Log in to post
Gerald Tebben

Five Facts

Gerald Tebben

Gerald Tebben, a Coin World columnist for more than 30 years, also contributes to Coin World’s Coin Values and edits the Central States Numismatic Society’s journal, The Centinel. He collects coins that tell stories.

Coin World’s bloggers are not edited by Coin World’s editorial staff and blog posts reflect the views of the individual author.

Visit one of our other blogs:

Archive for 'December 2015'

    Saint 2: A visionary saint

    December 23, 2015 1:10 PM by


    The world changed Oct. 28, 312, at the Milvian Bridge over the Tiber north of Rome and hasn’t been the same since. On that day, Constantine the Great, fighting beneath Christian banners, defeated Maxentius, winning control of the western half of the Roman Empire.

    The day before, Constantine had a vision. In the sky appeared a Christian symbol (either a cross or the Chi-Rho XP monogram, depending on the account) and the Greek words for “In This Sign You Shall Conquer.”

    That night in a dream, Christ appeared to Constantine and told him to paint the sign on the shields of his soldiers before they went into battle.

    Maxentius drowned in the battle, and his head was paraded through the streets of Rome the next day.

    Four months later, Constantine and Licinius, who ruled the East, issued the Edict of Milan, permanently ending persecution of Christians in the Roman Empire. While no copies of the edict exist, a rescript sent by Licinius to the governor of Bithynia says, “Our purpose is to grant both to the Christians and to all others full authority to follow whatever worship each person has desired, whereby whatsoever Divinity dwells in heaven may be benevolent and propitious to us, and to all who are placed under our authority.”

    The Catholic Encyclopedia says, “Constantine showed equal favour to both religious. As pontifex maximus (chief priest, a title traditionally held by Rome’s emperors) he watched over the heathen worship and protected its rights.”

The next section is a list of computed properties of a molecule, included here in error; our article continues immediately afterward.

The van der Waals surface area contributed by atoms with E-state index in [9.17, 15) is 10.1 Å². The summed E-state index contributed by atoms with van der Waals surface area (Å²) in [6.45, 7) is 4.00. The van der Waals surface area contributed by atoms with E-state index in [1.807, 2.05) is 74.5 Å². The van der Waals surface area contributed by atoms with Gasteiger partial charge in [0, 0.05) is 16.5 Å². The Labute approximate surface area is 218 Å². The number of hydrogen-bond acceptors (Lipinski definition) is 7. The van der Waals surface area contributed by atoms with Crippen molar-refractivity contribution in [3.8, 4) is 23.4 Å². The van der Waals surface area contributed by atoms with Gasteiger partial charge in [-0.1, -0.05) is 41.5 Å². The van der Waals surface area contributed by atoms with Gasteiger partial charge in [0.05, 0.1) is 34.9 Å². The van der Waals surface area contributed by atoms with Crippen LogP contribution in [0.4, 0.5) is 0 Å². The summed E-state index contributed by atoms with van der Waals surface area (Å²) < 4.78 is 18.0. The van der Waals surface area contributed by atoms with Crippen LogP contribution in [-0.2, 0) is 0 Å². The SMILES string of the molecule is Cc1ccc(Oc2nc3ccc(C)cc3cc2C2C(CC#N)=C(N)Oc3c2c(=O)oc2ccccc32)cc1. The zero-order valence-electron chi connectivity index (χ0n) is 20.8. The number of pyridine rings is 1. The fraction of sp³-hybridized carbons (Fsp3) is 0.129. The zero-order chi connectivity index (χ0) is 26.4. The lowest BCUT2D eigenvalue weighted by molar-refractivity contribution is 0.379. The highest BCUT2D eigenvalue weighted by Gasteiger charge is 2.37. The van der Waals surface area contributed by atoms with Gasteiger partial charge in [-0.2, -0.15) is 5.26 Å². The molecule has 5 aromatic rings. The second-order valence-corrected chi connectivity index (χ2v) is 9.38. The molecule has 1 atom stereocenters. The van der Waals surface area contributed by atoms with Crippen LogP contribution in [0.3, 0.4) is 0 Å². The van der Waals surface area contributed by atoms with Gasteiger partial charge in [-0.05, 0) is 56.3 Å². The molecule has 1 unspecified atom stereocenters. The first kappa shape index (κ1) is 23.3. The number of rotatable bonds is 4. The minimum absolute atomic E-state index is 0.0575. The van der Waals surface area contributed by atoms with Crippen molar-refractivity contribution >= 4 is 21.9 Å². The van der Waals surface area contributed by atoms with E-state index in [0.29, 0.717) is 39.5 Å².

Over time, Christianity replaced the old religions as the religion of the state. Constantine was baptized a Christian on his deathbed by Eusebius of Nicomedia in 337. He is especially revered as a saint by Orthodox Christians.

    Lifetime coins of Constantine the Great are cheap and plentiful. Most show Constantine on the obverse and a god or military representation on the reverse. A few have the Chi Rho (XP  the first letters of Christ in Greek) symbol in the design. Ancient coin dealers often heap piles of Constantine’s bronze coins on their tables at coin shows, offering them for as little as $5 or $10.

    Next: Mom’s a saint, too

    Saint 1: ​The saintly mint master

    December 18, 2015 10:50 AM by


    St. Eligius (588 to 659 or 660) apparently took to heart the New Testament proposition that the want of money is the root of all evil and aimed to do something about it. He made money as mint master of Marseilles.

    The Catholic Encyclopedia says that the saint’s father sent him to work with the noted goldsmith Abbo, master of the mint at Limoges, as a youth.

    His skill and honesty were recognized by Frankish king Clotaire II, who commissioned him to make a throne of gold adorned with precious stones. The encyclopedia says, “His honesty in this so pleased the king that he appointed him master of the mint at Marseilles.”